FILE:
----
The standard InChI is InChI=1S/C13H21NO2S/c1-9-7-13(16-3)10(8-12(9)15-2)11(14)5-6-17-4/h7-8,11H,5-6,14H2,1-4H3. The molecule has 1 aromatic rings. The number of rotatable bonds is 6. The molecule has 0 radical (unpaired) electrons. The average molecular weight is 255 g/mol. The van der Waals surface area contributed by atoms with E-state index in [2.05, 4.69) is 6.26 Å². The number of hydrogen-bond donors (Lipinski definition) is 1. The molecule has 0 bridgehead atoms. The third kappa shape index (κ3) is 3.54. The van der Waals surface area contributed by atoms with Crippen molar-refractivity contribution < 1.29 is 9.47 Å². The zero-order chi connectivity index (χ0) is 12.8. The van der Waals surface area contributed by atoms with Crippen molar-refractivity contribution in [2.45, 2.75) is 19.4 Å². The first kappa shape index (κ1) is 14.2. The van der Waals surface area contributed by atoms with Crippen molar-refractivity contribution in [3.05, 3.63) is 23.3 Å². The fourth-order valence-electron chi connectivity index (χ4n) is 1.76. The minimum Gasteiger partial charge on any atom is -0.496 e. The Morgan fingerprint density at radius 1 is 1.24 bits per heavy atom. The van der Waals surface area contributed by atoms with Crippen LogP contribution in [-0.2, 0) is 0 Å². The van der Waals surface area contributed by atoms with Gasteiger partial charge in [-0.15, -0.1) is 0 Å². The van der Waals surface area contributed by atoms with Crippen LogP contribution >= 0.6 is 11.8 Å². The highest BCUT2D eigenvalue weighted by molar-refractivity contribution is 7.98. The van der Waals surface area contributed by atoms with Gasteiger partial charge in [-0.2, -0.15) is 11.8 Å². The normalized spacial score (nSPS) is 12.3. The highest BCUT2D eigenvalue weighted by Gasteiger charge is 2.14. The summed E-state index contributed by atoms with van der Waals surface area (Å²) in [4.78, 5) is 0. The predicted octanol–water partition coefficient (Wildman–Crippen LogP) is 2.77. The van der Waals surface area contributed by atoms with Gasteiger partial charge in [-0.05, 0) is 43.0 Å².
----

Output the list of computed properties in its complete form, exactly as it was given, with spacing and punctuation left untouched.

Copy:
The standard InChI is InChI=1S/C13H21NO2S/c1-9-7-13(16-3)10(8-12(9)15-2)11(14)5-6-17-4/h7-8,11H,5-6,14H2,1-4H3. The molecule has 1 aromatic rings. The number of rotatable bonds is 6. The molecule has 0 radical (unpaired) electrons. The average molecular weight is 255 g/mol. The van der Waals surface area contributed by atoms with E-state index in [2.05, 4.69) is 6.26 Å². The number of hydrogen-bond donors (Lipinski definition) is 1. The molecule has 0 bridgehead atoms. The third kappa shape index (κ3) is 3.54. The van der Waals surface area contributed by atoms with Crippen molar-refractivity contribution < 1.29 is 9.47 Å². The zero-order chi connectivity index (χ0) is 12.8. The van der Waals surface area contributed by atoms with Crippen molar-refractivity contribution in [2.45, 2.75) is 19.4 Å². The first kappa shape index (κ1) is 14.2. The van der Waals surface area contributed by atoms with Crippen molar-refractivity contribution in [3.05, 3.63) is 23.3 Å². The fourth-order valence-electron chi connectivity index (χ4n) is 1.76. The minimum Gasteiger partial charge on any atom is -0.496 e. The Morgan fingerprint density at radius 1 is 1.24 bits per heavy atom. The van der Waals surface area contributed by atoms with Crippen LogP contribution in [-0.2, 0) is 0 Å². The van der Waals surface area contributed by atoms with Gasteiger partial charge in [-0.15, -0.1) is 0 Å². The van der Waals surface area contributed by atoms with Crippen LogP contribution >= 0.6 is 11.8 Å². The highest BCUT2D eigenvalue weighted by molar-refractivity contribution is 7.98. The van der Waals surface area contributed by atoms with Gasteiger partial charge in [-0.2, -0.15) is 11.8 Å². The normalized spacial score (nSPS) is 12.3. The highest BCUT2D eigenvalue weighted by Gasteiger charge is 2.14. The summed E-state index contributed by atoms with van der Waals surface area (Å²) in [4.78, 5) is 0. The predicted octanol–water partition coefficient (Wildman–Crippen LogP) is 2.77. The van der Waals surface area contributed by atoms with Gasteiger partial charge in [-0.05, 0) is 43.0 Å².